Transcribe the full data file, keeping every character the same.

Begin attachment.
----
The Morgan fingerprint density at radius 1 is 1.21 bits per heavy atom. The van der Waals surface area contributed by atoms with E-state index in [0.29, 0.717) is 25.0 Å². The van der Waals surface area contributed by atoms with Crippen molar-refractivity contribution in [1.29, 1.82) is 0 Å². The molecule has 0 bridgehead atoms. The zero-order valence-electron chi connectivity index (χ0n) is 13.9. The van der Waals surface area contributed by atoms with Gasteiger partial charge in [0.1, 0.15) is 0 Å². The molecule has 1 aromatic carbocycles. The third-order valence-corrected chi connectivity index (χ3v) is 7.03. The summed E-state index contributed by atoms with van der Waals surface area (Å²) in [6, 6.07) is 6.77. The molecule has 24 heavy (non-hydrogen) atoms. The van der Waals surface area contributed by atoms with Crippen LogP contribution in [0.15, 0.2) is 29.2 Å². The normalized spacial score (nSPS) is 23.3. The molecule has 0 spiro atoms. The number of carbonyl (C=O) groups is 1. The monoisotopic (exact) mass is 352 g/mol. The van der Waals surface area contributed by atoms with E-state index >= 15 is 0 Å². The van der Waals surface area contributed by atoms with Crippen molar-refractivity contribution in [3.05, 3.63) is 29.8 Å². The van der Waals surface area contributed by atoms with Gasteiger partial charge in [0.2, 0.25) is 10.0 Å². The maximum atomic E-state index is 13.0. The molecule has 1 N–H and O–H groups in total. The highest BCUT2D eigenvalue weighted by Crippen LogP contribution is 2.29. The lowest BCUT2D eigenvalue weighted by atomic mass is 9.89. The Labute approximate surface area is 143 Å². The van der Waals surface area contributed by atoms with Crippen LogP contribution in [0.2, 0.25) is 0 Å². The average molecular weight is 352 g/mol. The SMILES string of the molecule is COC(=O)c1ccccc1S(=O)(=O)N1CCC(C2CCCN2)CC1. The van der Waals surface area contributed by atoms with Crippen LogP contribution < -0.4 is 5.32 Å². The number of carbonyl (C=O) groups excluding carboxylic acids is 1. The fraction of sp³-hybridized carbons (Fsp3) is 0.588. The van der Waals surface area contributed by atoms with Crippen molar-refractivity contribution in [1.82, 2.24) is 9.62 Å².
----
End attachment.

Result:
The Morgan fingerprint density at radius 1 is 1.21 bits per heavy atom. The van der Waals surface area contributed by atoms with E-state index in [0.29, 0.717) is 25.0 Å². The van der Waals surface area contributed by atoms with Crippen molar-refractivity contribution in [1.29, 1.82) is 0 Å². The molecule has 0 bridgehead atoms. The zero-order valence-electron chi connectivity index (χ0n) is 13.9. The van der Waals surface area contributed by atoms with Gasteiger partial charge in [0.1, 0.15) is 0 Å². The molecule has 1 aromatic carbocycles. The third-order valence-corrected chi connectivity index (χ3v) is 7.03. The summed E-state index contributed by atoms with van der Waals surface area (Å²) in [6, 6.07) is 6.77. The molecule has 24 heavy (non-hydrogen) atoms. The van der Waals surface area contributed by atoms with Crippen LogP contribution in [0.15, 0.2) is 29.2 Å². The normalized spacial score (nSPS) is 23.3. The molecule has 0 spiro atoms. The number of carbonyl (C=O) groups is 1. The monoisotopic (exact) mass is 352 g/mol. The van der Waals surface area contributed by atoms with E-state index >= 15 is 0 Å². The van der Waals surface area contributed by atoms with Crippen molar-refractivity contribution in [3.05, 3.63) is 29.8 Å². The van der Waals surface area contributed by atoms with Gasteiger partial charge in [0.2, 0.25) is 10.0 Å². The maximum atomic E-state index is 13.0. The molecule has 1 N–H and O–H groups in total. The highest BCUT2D eigenvalue weighted by Crippen LogP contribution is 2.29. The lowest BCUT2D eigenvalue weighted by atomic mass is 9.89. The Labute approximate surface area is 143 Å². The van der Waals surface area contributed by atoms with Crippen LogP contribution in [0.2, 0.25) is 0 Å². The average molecular weight is 352 g/mol. The SMILES string of the molecule is COC(=O)c1ccccc1S(=O)(=O)N1CCC(C2CCCN2)CC1. The van der Waals surface area contributed by atoms with Crippen LogP contribution < -0.4 is 5.32 Å². The number of carbonyl (C=O) groups excluding carboxylic acids is 1. The fraction of sp³-hybridized carbons (Fsp3) is 0.588. The van der Waals surface area contributed by atoms with Crippen molar-refractivity contribution in [1.82, 2.24) is 9.62 Å².